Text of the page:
The Harvard School of Public Health will be offering two courses for students to travel to South Asia in January.
Deadline to apply: Friday, September 19, 11:59 PM
Application available via the GHP Field Trip iSite.
Note: These courses are open to all Harvard students, although HSPH students are given priority.Once their application is submitted, applicants will have the opportunity to apply for funding through a SAI Winter Grant.
GHP 298: Field Trip to India
January 5-23, 2015
Richard A. Cash, MD, MPH
The purpose of this course is to expose public health students and practitioners to the issue of Non-communicable Diseases (NCDs) in low- and middle-income countries (LMICs) and to examine the potential policy and programmatic responses that can stem the rising trend of NCDs in LMICs, where most of the global NCD related morbidity, mortality and disability currently occurs. The course includes field visits to various institutions that are dealing with NCDs in India, comprising both governmental and non-governmental organizations as well as community and institution-based health organizations. In addition, participants also have a field visit to community-based NCD project sites to learn about innovative implementation research strategies to address NCDs. Faculty is comprised of PHFI, GOI, WHO, NGO’s, World Bank and others.
“Non-Communicable Disease Prevention and Control”
Course at the Public Health Foundation of India (PHFI), Delhi
January 5 – 23, 2015
Focus on Climate Change
On Site Course Leader: M. Omar Rahman, MD,MPH,DSc, Harvard University
Students will have the opportunity to study public health issues at three different institutions: Independent University, Bangladesh (IUB), the James P Grant School of Public Health (JPGSPH) at BRAC University, and the International Centre for Diarrheal Disease Research (ICDDR,B). All these institutions have had an excellent record of innovative, cutting edge public health research and practice. BRAC is the world’s largest NGO (and ranked #1) and the ICDDR,B is one of the premier research institutions in the developing world renowned for its demographic surveillance system in Matlab and applied research including the development of ORT.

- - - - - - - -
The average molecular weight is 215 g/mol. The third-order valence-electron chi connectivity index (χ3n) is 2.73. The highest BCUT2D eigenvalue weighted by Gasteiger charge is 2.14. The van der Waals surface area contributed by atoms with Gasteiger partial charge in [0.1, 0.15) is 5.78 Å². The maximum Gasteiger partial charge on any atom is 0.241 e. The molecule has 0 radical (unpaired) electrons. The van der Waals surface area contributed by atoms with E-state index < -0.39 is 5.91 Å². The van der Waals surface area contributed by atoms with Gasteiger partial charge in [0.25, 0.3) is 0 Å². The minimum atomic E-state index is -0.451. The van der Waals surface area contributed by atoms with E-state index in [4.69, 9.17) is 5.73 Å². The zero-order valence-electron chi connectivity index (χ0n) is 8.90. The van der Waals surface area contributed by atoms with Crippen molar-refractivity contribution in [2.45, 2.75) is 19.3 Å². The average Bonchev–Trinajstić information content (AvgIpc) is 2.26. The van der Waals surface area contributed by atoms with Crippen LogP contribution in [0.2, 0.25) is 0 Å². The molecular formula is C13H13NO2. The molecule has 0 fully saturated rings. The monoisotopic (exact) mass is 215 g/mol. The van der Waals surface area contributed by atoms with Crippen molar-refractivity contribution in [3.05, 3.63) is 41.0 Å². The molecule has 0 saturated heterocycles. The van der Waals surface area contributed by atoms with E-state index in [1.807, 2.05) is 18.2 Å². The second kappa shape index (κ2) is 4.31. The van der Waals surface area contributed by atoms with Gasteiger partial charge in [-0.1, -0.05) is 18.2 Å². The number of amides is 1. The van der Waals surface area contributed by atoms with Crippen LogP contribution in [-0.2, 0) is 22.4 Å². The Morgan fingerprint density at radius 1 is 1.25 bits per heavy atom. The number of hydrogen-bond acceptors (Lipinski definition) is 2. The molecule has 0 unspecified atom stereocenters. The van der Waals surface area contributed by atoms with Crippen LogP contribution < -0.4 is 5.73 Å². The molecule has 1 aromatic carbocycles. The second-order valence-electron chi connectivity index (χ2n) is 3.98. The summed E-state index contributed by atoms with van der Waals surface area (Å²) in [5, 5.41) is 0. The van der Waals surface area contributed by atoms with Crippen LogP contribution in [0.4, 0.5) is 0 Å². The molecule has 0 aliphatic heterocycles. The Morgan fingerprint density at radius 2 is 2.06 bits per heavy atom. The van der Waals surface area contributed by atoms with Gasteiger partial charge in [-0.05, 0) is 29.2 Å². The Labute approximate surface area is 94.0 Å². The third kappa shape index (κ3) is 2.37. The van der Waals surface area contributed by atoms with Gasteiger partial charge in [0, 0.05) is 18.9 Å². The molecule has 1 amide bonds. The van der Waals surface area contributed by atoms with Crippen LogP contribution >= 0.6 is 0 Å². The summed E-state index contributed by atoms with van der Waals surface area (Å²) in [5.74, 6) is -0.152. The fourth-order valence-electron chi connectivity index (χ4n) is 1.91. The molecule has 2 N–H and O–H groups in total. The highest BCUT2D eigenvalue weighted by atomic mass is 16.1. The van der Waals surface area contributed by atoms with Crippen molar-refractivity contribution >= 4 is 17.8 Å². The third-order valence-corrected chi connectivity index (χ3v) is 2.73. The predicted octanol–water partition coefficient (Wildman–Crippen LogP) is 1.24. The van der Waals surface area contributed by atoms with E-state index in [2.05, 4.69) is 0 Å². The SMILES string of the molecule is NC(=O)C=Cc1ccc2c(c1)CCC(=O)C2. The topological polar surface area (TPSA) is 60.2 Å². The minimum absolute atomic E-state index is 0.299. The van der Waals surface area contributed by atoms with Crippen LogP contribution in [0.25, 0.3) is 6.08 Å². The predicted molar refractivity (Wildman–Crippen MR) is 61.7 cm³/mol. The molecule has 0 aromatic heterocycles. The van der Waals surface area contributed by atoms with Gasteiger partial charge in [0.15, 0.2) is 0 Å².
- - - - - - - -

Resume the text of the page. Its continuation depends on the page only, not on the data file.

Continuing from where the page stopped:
In Bangladesh there will also be a comprehensive orientation to introduce students to health and development in the Bangladesh context conducted by Professor Omar Rahman, former Associate Professor of Epidemiology at HSPH and currently Vice Chancellor and Dean of the School of Public Health at Independent University, Bangladesh (IUB). Based at IUB, the International Centre for Climate Change and Development’s (ICCCD) aim is to develop a world-class institution that is closely related to locate experience, knowledge, and research in one of the countries that is most affected by climate change.
ICCCD has had approximately 60 students from a wide range of countries and institutions including the US, UK, France, Sweden, and Germany. ICCCD has developed a web portal (The Communications and Knowledge Management Programme) for research on climate change in Bangladesh, with frequent updates including blogs and articles. The website has a large network of alumni from courses and programs, coordinates the Asia Pacific Forum (L&D) hosted on Asia Pacific Adaptation Network, and publishes articles, policy briefs, and papers.
The Centre has designed and established a field program in the south of Bangladesh through which researchers and interested individuals can visit climate change affected sites. They can learn about how local communities are trying to adapt to the detrimental changes brought on by climate change. The impacts of climate change are varied and as a result affect people’s livelihoods and health, amongst other things.